Growing up, I didn’t realize a lot of the food traditions we had in my family were regionalisms. It wasn’t until I married a cute boy from the Great White North that I started to realize that the things that I thought were standards in the kitchen, weren’t really all that common for everyone. It’s been a fun journey to introduce Craig to regional foodstuffs that I grew up with (he’s totally a pork tenderloin sandwich fan, now) and vice versa.
I remember early on in our marriage, it had to have been the first nice day of spring right after we were married, I said something like, “Oooh! Today is a good day for sun tea.” To which he replied by looking at me like I had two heads. Apparently, sun tea wasn’t a thing he did growing up in Northwestern Ontario.
But here in the Midwest? You’d be hard-pressed to find a house that doesn’t have a jar of sun tea steeping out on the porch on nice summer days. Logically, I understand that tea steeped by sitting in the sun is no different from tea you make with boiling water from a kettle, but I swear it tastes different. I swear you can taste the sunshine. And, hey, anytime I don’t have to heat up the kitchen, I’m a fan.
Some folks will steer you away from sun tea because of a bacterial risk. And while yes, it’s true that the water never gets hot enough in the sun to kill any bacteria hanging out in the water, jar, or the tea bags—that kind of thing has never been a concern to me. And, while I understand this is purely anecdotal, I can tell you that I’ve been drinking sun tea every summer for my entire time here on this planet (okay, maybe not that first year), and I’ve never gotten sick off of it. And you’d be hard-pressed to find someone who has. Don’t fear the tea, friends.
If you’ve never made sun tea before, it’s incredibly simple. All you need is a clear jar, some water and tea. This time of year, in our area, you can pick up specific sun tea jars at pretty much every retail outlet on the planet (literally, you can find them at gas stations, grocery stores, or pharmacies). As any good Midwestern girl does, I’ve had my fair share of sun tea jars in my life, and I have managed to break every single one of them. One day, I’ll probably invest in a really nice, sturdy, heavy-duty jar for sun tea, but for now, I just use a half-gallon Mason jar. And it works wonders.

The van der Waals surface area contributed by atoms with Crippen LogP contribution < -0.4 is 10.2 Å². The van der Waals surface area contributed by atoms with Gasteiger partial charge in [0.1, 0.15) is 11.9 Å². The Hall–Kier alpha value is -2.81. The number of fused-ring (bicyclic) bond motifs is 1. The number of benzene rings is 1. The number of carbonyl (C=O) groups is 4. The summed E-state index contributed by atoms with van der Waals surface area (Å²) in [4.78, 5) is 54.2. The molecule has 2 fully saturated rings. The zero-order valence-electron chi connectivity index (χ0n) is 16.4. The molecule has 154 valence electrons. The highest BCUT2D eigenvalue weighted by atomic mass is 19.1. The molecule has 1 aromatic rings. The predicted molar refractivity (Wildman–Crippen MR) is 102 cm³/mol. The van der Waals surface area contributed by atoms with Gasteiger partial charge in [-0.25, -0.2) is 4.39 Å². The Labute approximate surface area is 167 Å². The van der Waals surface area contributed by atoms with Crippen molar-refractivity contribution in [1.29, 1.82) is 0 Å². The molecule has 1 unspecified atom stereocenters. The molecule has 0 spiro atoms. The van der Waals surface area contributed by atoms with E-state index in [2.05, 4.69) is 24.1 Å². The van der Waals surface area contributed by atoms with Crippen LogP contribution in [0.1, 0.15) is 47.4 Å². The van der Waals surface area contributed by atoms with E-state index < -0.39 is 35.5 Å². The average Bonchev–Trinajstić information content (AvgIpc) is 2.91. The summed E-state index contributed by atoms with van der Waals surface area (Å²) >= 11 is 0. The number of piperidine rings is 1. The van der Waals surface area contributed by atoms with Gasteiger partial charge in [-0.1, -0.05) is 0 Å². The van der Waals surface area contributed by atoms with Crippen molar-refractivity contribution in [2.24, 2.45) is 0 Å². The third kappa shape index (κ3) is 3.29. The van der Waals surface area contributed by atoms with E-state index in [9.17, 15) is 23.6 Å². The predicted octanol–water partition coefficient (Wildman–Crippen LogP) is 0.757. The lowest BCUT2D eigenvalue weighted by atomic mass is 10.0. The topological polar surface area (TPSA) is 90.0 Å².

I like my tea just a touch sweet, so I mix up a simple syrup before steeping. Into my half-gallon jar goes 1/3 cup of sugar. If you’re a Southerner, you’ll probably need half to a full cup of sugar to get the standard, teeth-rotting, Southern sweet tea. If you aren’t into sweetened tea, just skip this step completely.
And then I pour in about a cup of piping hot water from the tap. Our tap gets hot enough to dissolve sugar, but if yours doesn’t, you could just put in some boiling water. Stir to dissolve.
Then, I get to unwrapping tea bags. I use six tea bags for my half-gallon jar. And I like this Newman’s Own black tea, but you can use whatever you like. I actually really like making sun green tea, too, because the water never gets hot enough to bring out that bitter quality that green tea sometimes has.
Gather up all the tea bags by the tag, and stick them into the jar, making sure to hold onto the tags so they don’t slip in.
And then head over to the faucet, and fill the jar up the rest of the way with cold water. Screw on the lid (making sure the tags of the tea bags are on the outside of the lid), and put it in a sunny spot outside. I like the railing of our back deck. Partially because it’s nice and sunny, but also partially because I can see it right outside the door in my kitchen when I walk by. I’ve been known to forget about a jar or two of sun tea in my life.
Depending on the heat of the day, the strength of the sun and how strong you like your tea, it could be as ready in as little as an hour, but I usually give it more like two or three out in the sunshine. It’s ready when it looks like…tea!
Pour it over ice in a Mason jar (seriously, that’s the only proper way to drink sun tea—out of a canning jar) and enjoy! If you have some fresh mint kicking around, put a few of those leaves in there for a really nice, refreshing summer drink.
Once my tea is done steeping, I do store it in the fridge—it will go bad if you let it sit out on the counter. Plus, that way it’s super cold and ready for enjoying anytime! I especially recommend it after you’ve spent all day working in the garden. Nothing tastes better.